I was talking with a friend last night. We're fairly new friends, having just met about 6 months ago. We're on a committee together and it's just been a real joy getting to know her better each time we're at a committee meeting or event. Last night she was talking with Gene and all of sudden she made a b-line to where I was sitting and said excitedly, "I DIDN'T KNOW YOU ARE A BIKER CHICK!!!" Well! Let me tell you about riding a motorcycle, chica!
My new friend recently went on a poker run on the back of a very cool Harley Davidson with a mutual biker friend and she had the light in her eyes last night that tells me she's probably going to end up on her own motorcycle one day.
Here's how it happened with me.
When I met Gene just a little over 9 years ago, he took us for a couple of spins on his old Silverwing. I hadn't been on a motorcycle since I was a teenager (more about that below). He took us to downtown Portland once and then a ride over towards Mount St. Helen . I loved the ride the minute we rolled. When Gene moved to Yuma, he brought his Silverwing and a Goldwing. We did a lot of riding time on both until they had some problems and we ended up with another motorcycle we bought while in Oregon on one of our trips. I was happy to ride on the back for a long time. That is ... until I started seeing women motorcycle riders. There are lot of them in Arizona. In fact, there are a lot of them everywhere. I had a very good friend I worked with at the courthouse who was a rider. She looked so cool on a bike and I noticed her eyes lit up when she talked about it.
I got an idea that maybe I'd like to ride my own motorcycle. When I said it out loud, Gene said, "why don't you go take the motorcycle safety class, get your endorsement and then decide if you really want to ride your own". Good idea. That's what I did. It was an easy class for me because I had a little Honda 125 when I was a teenager that dad let me ride out in the field in back of our place. I already knew how to shift gears. That's probably the hardest thing to learn and I figured it was much like riding a bicycle, once you learn, you never forget.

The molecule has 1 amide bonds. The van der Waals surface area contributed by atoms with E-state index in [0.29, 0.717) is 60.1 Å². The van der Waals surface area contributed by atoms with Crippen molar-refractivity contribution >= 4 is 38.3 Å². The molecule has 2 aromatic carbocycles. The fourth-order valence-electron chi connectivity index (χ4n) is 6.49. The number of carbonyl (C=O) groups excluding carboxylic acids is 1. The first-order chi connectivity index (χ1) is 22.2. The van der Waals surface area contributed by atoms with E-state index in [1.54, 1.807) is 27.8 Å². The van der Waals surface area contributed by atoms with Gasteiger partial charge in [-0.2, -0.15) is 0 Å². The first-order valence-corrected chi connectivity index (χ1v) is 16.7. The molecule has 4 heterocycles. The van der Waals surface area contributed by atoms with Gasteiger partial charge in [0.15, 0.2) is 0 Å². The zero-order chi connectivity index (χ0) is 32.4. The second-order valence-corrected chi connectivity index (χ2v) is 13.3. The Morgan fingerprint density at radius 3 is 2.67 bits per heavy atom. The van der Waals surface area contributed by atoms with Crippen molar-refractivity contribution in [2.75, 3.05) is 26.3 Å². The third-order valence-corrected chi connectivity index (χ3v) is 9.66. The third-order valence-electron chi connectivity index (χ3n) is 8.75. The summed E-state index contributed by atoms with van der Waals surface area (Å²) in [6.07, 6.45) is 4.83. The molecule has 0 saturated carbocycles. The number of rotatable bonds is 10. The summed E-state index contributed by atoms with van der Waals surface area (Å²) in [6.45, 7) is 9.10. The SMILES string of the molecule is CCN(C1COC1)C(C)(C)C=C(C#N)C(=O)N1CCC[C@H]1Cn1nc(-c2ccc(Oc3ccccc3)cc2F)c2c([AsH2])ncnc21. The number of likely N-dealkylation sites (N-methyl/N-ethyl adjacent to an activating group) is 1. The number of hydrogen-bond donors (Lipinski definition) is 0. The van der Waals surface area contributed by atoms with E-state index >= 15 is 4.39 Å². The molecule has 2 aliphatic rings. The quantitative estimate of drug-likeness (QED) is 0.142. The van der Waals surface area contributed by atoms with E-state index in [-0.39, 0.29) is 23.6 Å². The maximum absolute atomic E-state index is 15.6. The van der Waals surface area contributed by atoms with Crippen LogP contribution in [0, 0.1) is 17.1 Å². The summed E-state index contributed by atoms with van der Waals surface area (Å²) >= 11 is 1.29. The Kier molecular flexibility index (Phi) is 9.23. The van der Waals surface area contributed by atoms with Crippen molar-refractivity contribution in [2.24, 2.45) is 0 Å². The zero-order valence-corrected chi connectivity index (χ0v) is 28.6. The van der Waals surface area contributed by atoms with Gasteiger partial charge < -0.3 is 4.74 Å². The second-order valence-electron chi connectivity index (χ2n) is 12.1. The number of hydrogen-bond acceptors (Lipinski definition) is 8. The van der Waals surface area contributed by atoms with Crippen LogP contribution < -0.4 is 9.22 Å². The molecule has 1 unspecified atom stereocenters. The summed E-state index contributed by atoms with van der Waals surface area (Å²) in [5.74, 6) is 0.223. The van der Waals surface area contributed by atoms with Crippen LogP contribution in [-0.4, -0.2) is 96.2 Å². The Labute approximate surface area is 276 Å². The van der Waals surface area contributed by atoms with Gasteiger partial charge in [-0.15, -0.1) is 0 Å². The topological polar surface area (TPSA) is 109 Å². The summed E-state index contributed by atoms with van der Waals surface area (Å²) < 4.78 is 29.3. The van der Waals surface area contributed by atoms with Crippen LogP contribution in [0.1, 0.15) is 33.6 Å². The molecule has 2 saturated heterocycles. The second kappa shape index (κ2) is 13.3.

I went to the 2-weekend class, got my endorsement and needed to decide if I was really serious about this riding thing. It's one thing to ride circles in the church parking lot and a whole 'nother thing to take your wheels out on the road. Gene invited me to take his m/c for a spin right after my class and I thought to myself, "you'd better do it, Susan ... or you will have so much fear that you'll never get on a bike again". I took that spin and came home and said, "I want my own bike".
I bought my Honda 750 Aero from an attorney I knew from working at the courthouse. He had purchased it brand new, only rode it 560 miles and decided it was too dangerous for him to be riding as he had two young daughters, no medical insurance and blah, blah, blah. That happens to a lot of people who buy motorcycles apparently. We got a screaming good deal on it and I'm guessing I've logged about 7,000 miles on it.
I'm glad I didn't let fear take over in making the decision to do something that has brought so much joy into my life. Since we moved to Tri-Cities, we have had endless roads to travel and have barely scratched the surface of places to explore. We have some excellent riding buddies (you know who you are!) who call us on Sunday mornings and say, "hey, wanna go for a little spin"? We don't talk about riding much this time of year because it's too depressing and it just makes winter seem longer. But, I'm glad my friend brought it up last night. She's a go-getter ... I can see her on shiny wheels, all dressed up in leathers with her blonde hair flying out of the back of a helmet and a great big grin on her face. That was me ... just a couple of years ago and I still love it as much as the first day I rolled. Ride on!